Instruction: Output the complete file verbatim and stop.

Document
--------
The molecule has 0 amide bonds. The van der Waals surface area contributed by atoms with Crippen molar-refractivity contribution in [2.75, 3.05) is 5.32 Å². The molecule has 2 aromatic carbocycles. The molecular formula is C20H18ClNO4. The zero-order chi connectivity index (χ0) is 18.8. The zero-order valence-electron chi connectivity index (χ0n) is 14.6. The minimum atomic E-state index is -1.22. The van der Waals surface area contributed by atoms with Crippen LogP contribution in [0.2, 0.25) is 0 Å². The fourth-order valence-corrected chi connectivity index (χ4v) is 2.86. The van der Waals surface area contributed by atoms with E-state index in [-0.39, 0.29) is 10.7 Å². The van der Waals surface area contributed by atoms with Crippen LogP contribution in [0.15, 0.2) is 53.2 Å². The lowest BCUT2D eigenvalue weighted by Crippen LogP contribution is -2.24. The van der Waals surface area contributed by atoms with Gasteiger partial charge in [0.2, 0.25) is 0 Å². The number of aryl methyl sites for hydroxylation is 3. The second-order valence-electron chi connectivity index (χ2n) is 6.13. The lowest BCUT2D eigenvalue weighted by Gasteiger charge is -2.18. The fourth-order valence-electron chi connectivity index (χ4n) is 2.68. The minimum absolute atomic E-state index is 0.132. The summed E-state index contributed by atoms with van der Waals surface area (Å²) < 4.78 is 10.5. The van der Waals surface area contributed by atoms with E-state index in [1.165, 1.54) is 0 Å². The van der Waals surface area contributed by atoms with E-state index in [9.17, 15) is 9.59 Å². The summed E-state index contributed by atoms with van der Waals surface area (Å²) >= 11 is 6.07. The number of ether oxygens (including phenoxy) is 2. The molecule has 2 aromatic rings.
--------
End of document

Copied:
The molecule has 0 amide bonds. The van der Waals surface area contributed by atoms with Crippen molar-refractivity contribution in [2.75, 3.05) is 5.32 Å². The molecule has 2 aromatic carbocycles. The molecular formula is C20H18ClNO4. The zero-order chi connectivity index (χ0) is 18.8. The zero-order valence-electron chi connectivity index (χ0n) is 14.6. The minimum atomic E-state index is -1.22. The van der Waals surface area contributed by atoms with Crippen LogP contribution in [0.2, 0.25) is 0 Å². The fourth-order valence-corrected chi connectivity index (χ4v) is 2.86. The van der Waals surface area contributed by atoms with E-state index in [-0.39, 0.29) is 10.7 Å². The van der Waals surface area contributed by atoms with Crippen LogP contribution in [0.15, 0.2) is 53.2 Å². The lowest BCUT2D eigenvalue weighted by Crippen LogP contribution is -2.24. The van der Waals surface area contributed by atoms with Gasteiger partial charge in [0.2, 0.25) is 0 Å². The number of aryl methyl sites for hydroxylation is 3. The second-order valence-electron chi connectivity index (χ2n) is 6.13. The lowest BCUT2D eigenvalue weighted by Gasteiger charge is -2.18. The fourth-order valence-electron chi connectivity index (χ4n) is 2.68. The minimum absolute atomic E-state index is 0.132. The summed E-state index contributed by atoms with van der Waals surface area (Å²) < 4.78 is 10.5. The van der Waals surface area contributed by atoms with E-state index in [1.165, 1.54) is 0 Å². The van der Waals surface area contributed by atoms with E-state index in [9.17, 15) is 9.59 Å². The summed E-state index contributed by atoms with van der Waals surface area (Å²) >= 11 is 6.07. The number of ether oxygens (including phenoxy) is 2. The molecule has 2 aromatic rings.